On Par with Leadership

Play the ball as it lies . . . and you will be remembered as an effective leader.

Stefan Kostas

Hardwick Fellow

University of Tennessee College of Law

“Golf is the closest game to the game we call life. You get bad breaks from good shots; you get good breaks from bad shots – but you have to play the ball as it lies.” [1]

Recently, I came across this quote by the late Bobby Jones ­­­– former golfer and lawyer. Because I just started playing golf, this quote resonated with me. I know all too well the frustrations of bad breaks and rounds, yet I always keep coming back after the priceless feeling of one good break that lands smack dab in the middle of the fairway. As the rules of golf require, however, you must play the ball as it lies no matter whether it is sitting in the bunker or three feet from the pin. In comparison to life, Jones contends that us as individuals often have no control over our circumstances or predicting the future challenges we may face. Rather, we are subject to the “game” of life and, just as we must play our ball from its given location, we must take on every situation just as it is. 

The notion of playing the ball as it lies also relates in meaningful ways to leadership and, in particular, leadership styles. Daniel Goleman, a Harvard psychology professor, did an expansive study on four thousand leaders worldwide to discover whether specific styles existed for effective leadership and what patterns emerged. As a result, Goleman concluded that “effective leaders do not rely on only one leadership style; they use most of them in a given week—seamlessly and in different measure—depending on the [situation].” Further, Goleman’s research identified and summarized the following six styles of leadership:

Coercive leaders demand immediate compliance.

Authoritative leaders mobilize people toward a vision. 

Affiliative leaders create emotional bonds and harmony. 

Democratic leaders build consensus through participation.

Pacesetting leaders expect excellence and self-direction.

Coaching leaders develop people for the future. [2]

Each style allows the leader to shepherd their team in different ways yet maintains a consistent expectation of achieving the same end result. Goleman’s study, thus, gives insight into the versatility that a lawyer-leader can employ in the evolving practice of law.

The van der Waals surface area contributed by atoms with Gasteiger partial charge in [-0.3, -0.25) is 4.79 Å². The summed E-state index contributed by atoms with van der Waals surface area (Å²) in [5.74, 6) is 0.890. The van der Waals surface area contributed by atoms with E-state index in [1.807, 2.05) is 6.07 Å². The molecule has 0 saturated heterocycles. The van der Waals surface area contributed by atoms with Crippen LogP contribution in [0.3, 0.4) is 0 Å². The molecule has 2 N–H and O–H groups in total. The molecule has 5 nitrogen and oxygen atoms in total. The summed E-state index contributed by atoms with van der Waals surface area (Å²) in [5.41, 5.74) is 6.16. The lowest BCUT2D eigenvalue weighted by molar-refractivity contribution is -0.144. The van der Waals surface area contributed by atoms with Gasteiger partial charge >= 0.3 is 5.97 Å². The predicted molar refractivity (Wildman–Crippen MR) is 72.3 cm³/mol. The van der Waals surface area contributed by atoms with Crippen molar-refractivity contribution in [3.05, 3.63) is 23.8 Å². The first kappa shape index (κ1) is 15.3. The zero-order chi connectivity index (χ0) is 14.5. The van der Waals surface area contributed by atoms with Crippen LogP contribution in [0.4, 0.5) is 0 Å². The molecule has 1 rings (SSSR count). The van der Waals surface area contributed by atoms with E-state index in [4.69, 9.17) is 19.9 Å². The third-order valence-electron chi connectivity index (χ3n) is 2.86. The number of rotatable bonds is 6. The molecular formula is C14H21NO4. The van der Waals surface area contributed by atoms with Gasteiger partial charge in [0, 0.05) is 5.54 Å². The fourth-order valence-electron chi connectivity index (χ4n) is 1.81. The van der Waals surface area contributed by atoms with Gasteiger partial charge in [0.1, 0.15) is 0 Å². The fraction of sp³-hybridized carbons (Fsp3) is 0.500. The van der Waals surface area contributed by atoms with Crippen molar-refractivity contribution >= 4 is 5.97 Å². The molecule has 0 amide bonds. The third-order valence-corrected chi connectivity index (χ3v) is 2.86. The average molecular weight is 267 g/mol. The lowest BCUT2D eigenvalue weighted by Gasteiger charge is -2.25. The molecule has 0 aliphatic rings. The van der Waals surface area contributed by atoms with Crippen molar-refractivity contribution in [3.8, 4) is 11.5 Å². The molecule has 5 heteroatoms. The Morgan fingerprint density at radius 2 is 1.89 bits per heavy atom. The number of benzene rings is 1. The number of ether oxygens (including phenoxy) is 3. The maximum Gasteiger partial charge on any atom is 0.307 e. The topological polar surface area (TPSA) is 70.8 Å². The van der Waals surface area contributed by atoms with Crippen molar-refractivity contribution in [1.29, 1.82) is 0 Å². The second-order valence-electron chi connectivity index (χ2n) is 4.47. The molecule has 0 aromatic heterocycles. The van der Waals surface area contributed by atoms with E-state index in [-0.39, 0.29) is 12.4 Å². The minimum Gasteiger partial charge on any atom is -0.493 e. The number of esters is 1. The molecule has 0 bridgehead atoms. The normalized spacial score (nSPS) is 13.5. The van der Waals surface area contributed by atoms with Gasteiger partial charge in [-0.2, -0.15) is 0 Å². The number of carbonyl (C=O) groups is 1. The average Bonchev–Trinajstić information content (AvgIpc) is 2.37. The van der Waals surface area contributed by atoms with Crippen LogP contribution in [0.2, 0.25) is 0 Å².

In the legal field, many challenges arise for effective leadership. Deborah Rhode points to increases in competition, complexity, scale, and pace as some of the most significant disruptors for lawyers in leadership positions. For example, Rhode suggests that high competition can lead to low-trust environments in law firms, and, alternatively, competition in the public and nonprofit sectors for support and resources can pose debilitating difficulties. Further, “over the last half century, the size of the fifty largest law firms has increased more than ten times and the staff of the most prominent public-interest legal organizations has more than doubled.” [3] These expansions in the legal industry have the capacity to significantly complicate the role of lawyer-leaders. Among other things, the responsibility of complying with heightened and dynamic regulation, operating in increasingly sophisticated markets, and addressing the needs of larger, more diverse organizations can cause leaders to experience stress, burnout, substance abuse, and other mental health difficulties. 

Like players using different clubs for varying distances between the ball and the pin, leaders must employ different leadership styles for each circumstance that arises. Goleman suggests that an effective leader does not solely use one style to achieve results and elevate others. Instead, an effective leader picks one leadership style from the list of six—one that is catered to the specific situation. As leadership experience increases, a leader can draw from past successes and failures to best align a leadership style with a specific leadership undertaking.

With multiple leadership styles in one’s arsenal, a leader can take productive steps towards success—regardless of the circumstances. This adaptability may provide leaders with a plan of action when there is no apparent or ready solution to an organizational dilemma. In return, this diverse arsenal can serve as a resource for lawyers to reduce the stressors and burnout that may arise with their leadership position. Which, over time, gives lawyer-leaders the ability to gain confidence in how they react to future roadblocks and results in sound decision-making. 

No golfer likes to find their ball in a difficult spot off the fairway or green. To lead an organization forward, leaders must not grow frustrated with the water hazards and bunkers that life throws their way. Instead, they must remember that, through the highs and lows of life, adaptability can help them overcome obstacles. Different leadership styles exist to help leaders clear barriers to progress and keep the group and its members moving on course—in other words, to keep the ball moving toward the pin. In this way, the leader can meet each individual on the team where they are in their own journey and elevate them to their full potential. 

Play the ball as it lies . . . and you will be remembered as an effective leader. 

[1] The Incredible Story of Bobby Jones, Bobby Jones Links, https://www.bobbyjoneslinks.com/immortal-bobby-jones.

[2] Daniel Goleman, Leadership That Gets Results, Harv. Bus. Rev. March­–April 2000, at 78. 

[3] Deborah L. Rhode, Lawyers as Leaders 10 (2013). 

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